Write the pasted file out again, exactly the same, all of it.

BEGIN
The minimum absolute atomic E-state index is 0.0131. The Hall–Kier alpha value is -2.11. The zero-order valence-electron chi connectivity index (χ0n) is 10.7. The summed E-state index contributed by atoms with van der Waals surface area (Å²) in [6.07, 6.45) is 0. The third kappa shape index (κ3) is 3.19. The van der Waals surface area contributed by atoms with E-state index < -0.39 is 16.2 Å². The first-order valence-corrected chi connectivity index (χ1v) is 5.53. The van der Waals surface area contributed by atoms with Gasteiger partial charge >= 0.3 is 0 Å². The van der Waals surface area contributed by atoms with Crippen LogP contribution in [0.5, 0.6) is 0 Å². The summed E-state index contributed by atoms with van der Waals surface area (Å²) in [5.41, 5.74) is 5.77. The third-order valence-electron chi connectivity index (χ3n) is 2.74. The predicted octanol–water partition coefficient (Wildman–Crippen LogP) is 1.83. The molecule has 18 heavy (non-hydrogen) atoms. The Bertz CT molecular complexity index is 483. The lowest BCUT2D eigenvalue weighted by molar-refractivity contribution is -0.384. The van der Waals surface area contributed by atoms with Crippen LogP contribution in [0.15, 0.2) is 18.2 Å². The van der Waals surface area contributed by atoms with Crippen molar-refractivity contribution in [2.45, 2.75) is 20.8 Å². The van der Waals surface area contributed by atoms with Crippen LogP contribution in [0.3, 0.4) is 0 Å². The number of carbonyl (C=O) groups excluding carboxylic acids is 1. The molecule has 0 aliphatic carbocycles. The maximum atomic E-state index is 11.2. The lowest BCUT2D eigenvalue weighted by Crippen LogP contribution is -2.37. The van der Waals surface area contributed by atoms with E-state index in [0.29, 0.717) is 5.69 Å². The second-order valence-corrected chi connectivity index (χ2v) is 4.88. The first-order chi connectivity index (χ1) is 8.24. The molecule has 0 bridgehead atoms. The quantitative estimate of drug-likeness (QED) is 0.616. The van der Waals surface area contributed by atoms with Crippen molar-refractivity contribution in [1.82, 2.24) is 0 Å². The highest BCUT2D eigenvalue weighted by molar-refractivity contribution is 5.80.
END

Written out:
The minimum absolute atomic E-state index is 0.0131. The Hall–Kier alpha value is -2.11. The zero-order valence-electron chi connectivity index (χ0n) is 10.7. The summed E-state index contributed by atoms with van der Waals surface area (Å²) in [6.07, 6.45) is 0. The third kappa shape index (κ3) is 3.19. The van der Waals surface area contributed by atoms with E-state index < -0.39 is 16.2 Å². The first-order valence-corrected chi connectivity index (χ1v) is 5.53. The van der Waals surface area contributed by atoms with Gasteiger partial charge >= 0.3 is 0 Å². The van der Waals surface area contributed by atoms with Crippen LogP contribution in [0.5, 0.6) is 0 Å². The summed E-state index contributed by atoms with van der Waals surface area (Å²) in [5.41, 5.74) is 5.77. The third-order valence-electron chi connectivity index (χ3n) is 2.74. The predicted octanol–water partition coefficient (Wildman–Crippen LogP) is 1.83. The molecule has 18 heavy (non-hydrogen) atoms. The Bertz CT molecular complexity index is 483. The lowest BCUT2D eigenvalue weighted by molar-refractivity contribution is -0.384. The van der Waals surface area contributed by atoms with Crippen LogP contribution in [0.15, 0.2) is 18.2 Å². The van der Waals surface area contributed by atoms with Crippen molar-refractivity contribution in [2.45, 2.75) is 20.8 Å². The van der Waals surface area contributed by atoms with Crippen LogP contribution in [0.3, 0.4) is 0 Å². The number of carbonyl (C=O) groups excluding carboxylic acids is 1. The molecule has 0 aliphatic carbocycles. The maximum atomic E-state index is 11.2. The lowest BCUT2D eigenvalue weighted by Crippen LogP contribution is -2.37. The van der Waals surface area contributed by atoms with E-state index in [0.29, 0.717) is 5.69 Å². The second-order valence-corrected chi connectivity index (χ2v) is 4.88. The first-order chi connectivity index (χ1) is 8.24. The molecule has 0 bridgehead atoms. The quantitative estimate of drug-likeness (QED) is 0.616. The van der Waals surface area contributed by atoms with Crippen molar-refractivity contribution in [1.82, 2.24) is 0 Å². The highest BCUT2D eigenvalue weighted by molar-refractivity contribution is 5.80.